We found all the cast members from across the world –UK, USA, France, Italy, Germany – and we brought them all to Amman, Jordan to recreate Tehran.

JP: I noticed throughout viewing ‘Under the Shadow’ that an incredible amount of attention to detail was paid in building towards the scares which is rare and extremely welcome. How did you want your scares to differ to those of modern day Hollywood Horrors?

BA: I think the number one rule from day one was that less is more and let’s also pay attention to the atmosphere and build up. I think you need to make sure the audience understand the setting and the rules of the world and also you need to leave a bit to the audience’s imagination. I always get really disappointed when I see the monster in horror films. A bit of mystery and enigma is exciting (as long as you as the filmmaker know the answers but only leave clues for the audience to imagine the rest themselves).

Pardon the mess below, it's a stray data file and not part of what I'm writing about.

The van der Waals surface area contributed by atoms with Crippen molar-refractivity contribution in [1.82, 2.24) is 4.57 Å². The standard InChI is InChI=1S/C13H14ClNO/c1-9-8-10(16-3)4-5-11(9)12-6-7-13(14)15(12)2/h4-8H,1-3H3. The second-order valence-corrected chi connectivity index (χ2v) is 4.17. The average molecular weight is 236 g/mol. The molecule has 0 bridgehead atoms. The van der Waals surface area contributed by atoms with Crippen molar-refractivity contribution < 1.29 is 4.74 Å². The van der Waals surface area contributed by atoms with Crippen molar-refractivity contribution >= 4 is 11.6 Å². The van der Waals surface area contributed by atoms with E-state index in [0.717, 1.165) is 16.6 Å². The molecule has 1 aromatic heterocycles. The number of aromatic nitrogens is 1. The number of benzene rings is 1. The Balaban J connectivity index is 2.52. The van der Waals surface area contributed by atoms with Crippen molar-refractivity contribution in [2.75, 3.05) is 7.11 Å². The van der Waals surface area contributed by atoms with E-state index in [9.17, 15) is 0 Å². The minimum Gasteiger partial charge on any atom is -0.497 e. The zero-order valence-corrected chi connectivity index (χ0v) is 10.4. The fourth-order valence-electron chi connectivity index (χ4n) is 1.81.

JP: Were practical effects and over CGI always the plan from day one?

BA: We tried to do as much of the effects in camera as we could, and I’m really happy with how it turned out. I’d say the end result is 50-50 (half in camera and half in post). We filmed everything and then tried to enhance/fix things in post. The VFX company, Outpost, came on board during post and did a lot of amazing work. We had real references for all the VFX and the important thing was to make sure the effects are as realistic looking as possible and I think Outpost did a great job. Especially because we didn’t have an unlimited budget.